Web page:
Friday, March 09, 2012


In Arthur Phillips's smart, funny, touching The Tragedy of Arthur, a book that cleverly delights in ambiguity, playing with the distinctions between fiction and memoir, real and fake, the protagonist--successful novelist Arthur Phillips--writes,
[T]he evaporation of jealousy is as pleasurable an emotion as any I know; it is a release as profound and shuddering as any physical sensation. It is the erasure of fear, the removal of worry, the shimmering tingle once danger--for which your body has tensed--is past. It is not the arrival of permanent courage or trust; jealousy is tidal, and it flows and ebbs forever; and acceptance that it will return is part of the pleasure while it recedes. There is no happy ending, but nor is there eternal pain. Something is still going to happen, so the timing of the dropping of a curtain is largely arbitrary.
Even though my nature tends not to jealousy--I'm much more made of blood and phlegm than black or yellow bile--I recognize what Phillips describes: the rinse of relief that accompanies a certainty, however temporary that you were worrying over nothing.

The arch-anatomist of jealousy, of course, is Proust, but I don't immediately call to mind any passages where he describes the pleasure of its assuaging so clearly. I haven't had much time to investigate today, so I certainly would welcome additional citations, but this passage from Swann's Way, describing one of the many tidal movements of Swann's jealousy over Odette, does at least edge up to the same territory:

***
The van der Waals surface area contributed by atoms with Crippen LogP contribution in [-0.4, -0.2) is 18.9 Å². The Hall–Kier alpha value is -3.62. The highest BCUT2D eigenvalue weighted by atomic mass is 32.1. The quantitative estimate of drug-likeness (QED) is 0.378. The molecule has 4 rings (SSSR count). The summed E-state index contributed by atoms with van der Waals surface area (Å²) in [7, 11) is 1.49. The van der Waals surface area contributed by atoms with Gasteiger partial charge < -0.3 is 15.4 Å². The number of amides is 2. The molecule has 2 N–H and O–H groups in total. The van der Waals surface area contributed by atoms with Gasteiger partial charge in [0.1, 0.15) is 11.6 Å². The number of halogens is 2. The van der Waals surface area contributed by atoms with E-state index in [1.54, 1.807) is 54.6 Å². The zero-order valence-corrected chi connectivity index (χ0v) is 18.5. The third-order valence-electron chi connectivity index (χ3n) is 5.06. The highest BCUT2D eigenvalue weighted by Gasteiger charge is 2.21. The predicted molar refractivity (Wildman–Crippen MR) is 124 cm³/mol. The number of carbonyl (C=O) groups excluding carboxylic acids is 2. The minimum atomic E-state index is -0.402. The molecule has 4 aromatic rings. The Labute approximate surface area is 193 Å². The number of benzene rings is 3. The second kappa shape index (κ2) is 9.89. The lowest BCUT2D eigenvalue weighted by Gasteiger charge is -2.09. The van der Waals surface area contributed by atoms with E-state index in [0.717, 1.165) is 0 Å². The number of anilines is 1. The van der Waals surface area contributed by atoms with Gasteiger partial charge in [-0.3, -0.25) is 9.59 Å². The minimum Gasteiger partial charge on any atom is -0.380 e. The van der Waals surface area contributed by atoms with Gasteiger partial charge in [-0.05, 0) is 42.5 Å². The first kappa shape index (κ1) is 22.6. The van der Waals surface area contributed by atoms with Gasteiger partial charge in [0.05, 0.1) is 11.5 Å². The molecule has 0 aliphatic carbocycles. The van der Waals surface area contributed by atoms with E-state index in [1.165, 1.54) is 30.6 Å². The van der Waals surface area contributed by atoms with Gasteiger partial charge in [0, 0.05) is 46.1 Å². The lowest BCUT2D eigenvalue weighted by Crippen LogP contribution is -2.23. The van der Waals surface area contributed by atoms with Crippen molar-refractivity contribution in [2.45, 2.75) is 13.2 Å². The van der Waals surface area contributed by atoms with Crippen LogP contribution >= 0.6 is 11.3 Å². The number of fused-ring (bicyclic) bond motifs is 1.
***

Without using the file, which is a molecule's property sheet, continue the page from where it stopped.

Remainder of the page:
And if--instead of letting her go off on bad terms with him, without having seen him again--he were to send her this money, if he were to encourage her to undertake this journey and go out of his way to make it agreeable for her, she would come running to him, happy and grateful, he would have the joy of seeing her which he had not known for a week and which nothing else could replace. For once Swann could picture her to himself without revulsion, could see once again the friendliness in her smile, once the desire to tear her away from every rival was no longer imposed by his jealousy upon his love, that love became, once again, more than anything a taste for the sensations which Odette's person gave him, for the pleasure he took in admiring as a spectacle, or examining as a phenomenon, the dawn of one of her glances, the formation of one of her smiles, the emission of a particular vocal cadence.
With jealousy out of the way for the moment, Swann can see Odette again, remember why he cares in the first place--and start the cycle over again.

I suspect that Phillips--or at least the "Phillips" within the book--would probably also agree with this thought of Marcel (or "Marcel"), from elsewhere in Swann's Way:
For what we suppose to be our love or our jealousy is never a single, continuous and indivisible passion.It is composed of an infinity of successive loves, of different jealousies, each one of which is ephemeral, though by their uninterrupted multiplicity they give us the impression of continuity, the illusion of unity.
Our self is but a unity achieved by main force applied to successive states of perpetual change, our passions the same, and both are deployed without quarter--self on the passions, passions on the self--as needed to keep the whole in line.

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